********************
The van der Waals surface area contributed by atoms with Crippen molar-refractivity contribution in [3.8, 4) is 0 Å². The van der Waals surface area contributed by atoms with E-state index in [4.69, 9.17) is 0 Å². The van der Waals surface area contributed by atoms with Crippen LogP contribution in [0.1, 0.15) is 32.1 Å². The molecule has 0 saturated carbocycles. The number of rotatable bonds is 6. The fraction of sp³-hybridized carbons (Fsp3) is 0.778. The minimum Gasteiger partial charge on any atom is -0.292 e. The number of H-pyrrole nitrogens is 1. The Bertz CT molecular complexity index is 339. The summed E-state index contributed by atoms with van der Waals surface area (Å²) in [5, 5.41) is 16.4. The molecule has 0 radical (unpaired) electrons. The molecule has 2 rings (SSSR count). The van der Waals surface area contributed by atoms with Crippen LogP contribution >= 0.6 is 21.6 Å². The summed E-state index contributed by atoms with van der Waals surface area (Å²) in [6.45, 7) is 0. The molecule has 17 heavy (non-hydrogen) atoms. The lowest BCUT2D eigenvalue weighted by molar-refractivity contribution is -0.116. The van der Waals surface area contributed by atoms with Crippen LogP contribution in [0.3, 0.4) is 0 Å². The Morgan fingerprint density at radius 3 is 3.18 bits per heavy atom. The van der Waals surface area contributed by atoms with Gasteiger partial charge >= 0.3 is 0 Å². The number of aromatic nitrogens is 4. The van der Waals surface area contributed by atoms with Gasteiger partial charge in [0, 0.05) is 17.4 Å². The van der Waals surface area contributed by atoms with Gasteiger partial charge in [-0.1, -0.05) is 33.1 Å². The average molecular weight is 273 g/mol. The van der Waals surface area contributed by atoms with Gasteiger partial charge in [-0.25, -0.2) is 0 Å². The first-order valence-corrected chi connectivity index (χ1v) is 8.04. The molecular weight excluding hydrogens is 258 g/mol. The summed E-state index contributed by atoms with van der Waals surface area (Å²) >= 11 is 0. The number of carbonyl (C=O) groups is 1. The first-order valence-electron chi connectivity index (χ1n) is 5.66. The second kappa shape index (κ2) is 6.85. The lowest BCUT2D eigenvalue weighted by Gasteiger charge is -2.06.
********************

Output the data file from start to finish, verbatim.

The van der Waals surface area contributed by atoms with Crippen molar-refractivity contribution in [3.8, 4) is 0 Å². The van der Waals surface area contributed by atoms with E-state index in [4.69, 9.17) is 0 Å². The van der Waals surface area contributed by atoms with Crippen LogP contribution in [0.1, 0.15) is 32.1 Å². The molecule has 0 saturated carbocycles. The number of rotatable bonds is 6. The fraction of sp³-hybridized carbons (Fsp3) is 0.778. The minimum Gasteiger partial charge on any atom is -0.292 e. The number of H-pyrrole nitrogens is 1. The Bertz CT molecular complexity index is 339. The summed E-state index contributed by atoms with van der Waals surface area (Å²) in [5, 5.41) is 16.4. The molecule has 0 radical (unpaired) electrons. The molecule has 2 rings (SSSR count). The van der Waals surface area contributed by atoms with Crippen LogP contribution >= 0.6 is 21.6 Å². The summed E-state index contributed by atoms with van der Waals surface area (Å²) in [6.45, 7) is 0. The molecule has 17 heavy (non-hydrogen) atoms. The lowest BCUT2D eigenvalue weighted by molar-refractivity contribution is -0.116. The van der Waals surface area contributed by atoms with Crippen LogP contribution in [0.3, 0.4) is 0 Å². The Morgan fingerprint density at radius 3 is 3.18 bits per heavy atom. The van der Waals surface area contributed by atoms with Gasteiger partial charge >= 0.3 is 0 Å². The number of aromatic nitrogens is 4. The van der Waals surface area contributed by atoms with Gasteiger partial charge in [0, 0.05) is 17.4 Å². The van der Waals surface area contributed by atoms with Gasteiger partial charge in [-0.1, -0.05) is 33.1 Å². The average molecular weight is 273 g/mol. The van der Waals surface area contributed by atoms with Gasteiger partial charge in [-0.25, -0.2) is 0 Å². The first-order valence-corrected chi connectivity index (χ1v) is 8.04. The molecular weight excluding hydrogens is 258 g/mol. The summed E-state index contributed by atoms with van der Waals surface area (Å²) >= 11 is 0. The number of carbonyl (C=O) groups is 1. The first-order valence-electron chi connectivity index (χ1n) is 5.66. The second kappa shape index (κ2) is 6.85. The lowest BCUT2D eigenvalue weighted by Gasteiger charge is -2.06.